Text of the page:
A blob of cold beryllium ions has measured the smallest force yet. The charged atoms registered the minuscule tug of an electric field to be 174 yoctonewtons. That’s about equal to the force of Earth’s gravity on a 70-kilogram human divided by a million, then by a billion, then by a billion again, then by four.
“The forces measured are astonishingly small,” comments quantum physicist Dick Slusher of the Georgia Tech Quantum Institute in Atlanta. Slusher, who was not affiliated with the study, calls the research “wonderful work.”
The measurement technique, developed by researchers at the National Institute of Standards and Technology in Boulder, Colo., may lead to more precise ways of analyzing the fine-grained surface properties of materials.
The NIST scientists first trapped about 60 beryllium ions with electric and magnetic fields. These atoms were then cooled to about half a millikelvin with lasers. At such cold temperatures, the ions are very sensitive to the slightest perturbations and form the cores of “exquisitely sensitive force detectors,” the researchers led by Michael Biercuk, now at the University of Sydney, report in a manuscript published online at arXiv.org.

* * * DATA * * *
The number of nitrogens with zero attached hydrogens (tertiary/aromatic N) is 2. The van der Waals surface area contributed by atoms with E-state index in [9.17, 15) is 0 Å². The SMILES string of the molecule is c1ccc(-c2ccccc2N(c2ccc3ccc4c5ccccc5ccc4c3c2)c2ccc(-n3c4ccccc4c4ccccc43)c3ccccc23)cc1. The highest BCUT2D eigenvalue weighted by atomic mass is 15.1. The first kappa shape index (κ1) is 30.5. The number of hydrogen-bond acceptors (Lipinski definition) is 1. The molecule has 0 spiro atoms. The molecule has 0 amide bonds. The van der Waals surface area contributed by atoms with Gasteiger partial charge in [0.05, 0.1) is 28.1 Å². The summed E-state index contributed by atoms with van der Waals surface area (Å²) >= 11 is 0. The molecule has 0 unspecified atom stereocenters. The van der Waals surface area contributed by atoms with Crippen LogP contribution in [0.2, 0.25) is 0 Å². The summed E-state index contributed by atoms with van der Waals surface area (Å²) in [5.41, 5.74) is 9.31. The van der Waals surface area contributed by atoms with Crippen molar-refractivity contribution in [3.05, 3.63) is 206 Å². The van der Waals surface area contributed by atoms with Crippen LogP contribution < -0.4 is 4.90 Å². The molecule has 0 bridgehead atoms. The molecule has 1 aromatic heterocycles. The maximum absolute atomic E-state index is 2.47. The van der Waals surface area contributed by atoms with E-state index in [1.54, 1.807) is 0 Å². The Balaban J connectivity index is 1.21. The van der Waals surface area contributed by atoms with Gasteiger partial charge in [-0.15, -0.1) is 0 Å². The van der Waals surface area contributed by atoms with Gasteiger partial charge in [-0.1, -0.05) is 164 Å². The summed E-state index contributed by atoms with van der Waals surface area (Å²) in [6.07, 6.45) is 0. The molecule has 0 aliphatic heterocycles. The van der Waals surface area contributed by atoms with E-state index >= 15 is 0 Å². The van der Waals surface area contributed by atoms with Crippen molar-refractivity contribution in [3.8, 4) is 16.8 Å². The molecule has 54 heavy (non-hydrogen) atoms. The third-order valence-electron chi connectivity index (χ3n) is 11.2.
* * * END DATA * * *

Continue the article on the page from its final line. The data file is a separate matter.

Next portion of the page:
Next, they hit the vulnerable ions with a force, delivered in the form of an electric field. The electric field bumped into the ions, changing their motion. This motion was detected with a technique that relied on lasers, called Doppler velocimetry. Light reflecting off the ions changed wavelength as the ions moved. (Cops use the same principle to determine car speeds with radar guns.) This telltale light change allowed the researchers to make the 174-yoctonewton measurement.
Adopted in 1991 as the smallest prefix in the International System of Units, known as the SI system, “yocto” means one part in a million billion billion, or 10-24.
Derived from the base “octo” (for the 8th power of 103), yocto got its “y” to prevent its abbreviation from being o, and thus confusable with the number zero. Yocto, and its gargantuan partner yotta, for 1024, are currently the smallest and largest recognized SI unit prefixes, although a group led by University of California, Davis students are pushing for formal recognition of the “hella” prefix to mean 1027.
The new method is the most explicit measurement of such a tiny force, says atomic physicist Dietrich Leibfried, also of NIST in Boulder, Colo. But in his opinion the achievement is diminutive in more ways than one, because many researchers are no strangers to such small forces. But until now, “people never really cared to write down how small such forces are,” he says. In a Nature Physics paper published last year, Leibfried and his colleagues estimated that their single-ion trap could detect forces as small as half a yoctonewton.The method presented in the new paper is bound to have valuable applications in the future, Slusher says. One possible use would be to measure minuscule changes in the electric field near metal surfaces. “The origin of these tiny field fluctuations is still a mystery,” and this very sensitive measurement system might be a valuable tool for understanding such fluctuations and how to counter them.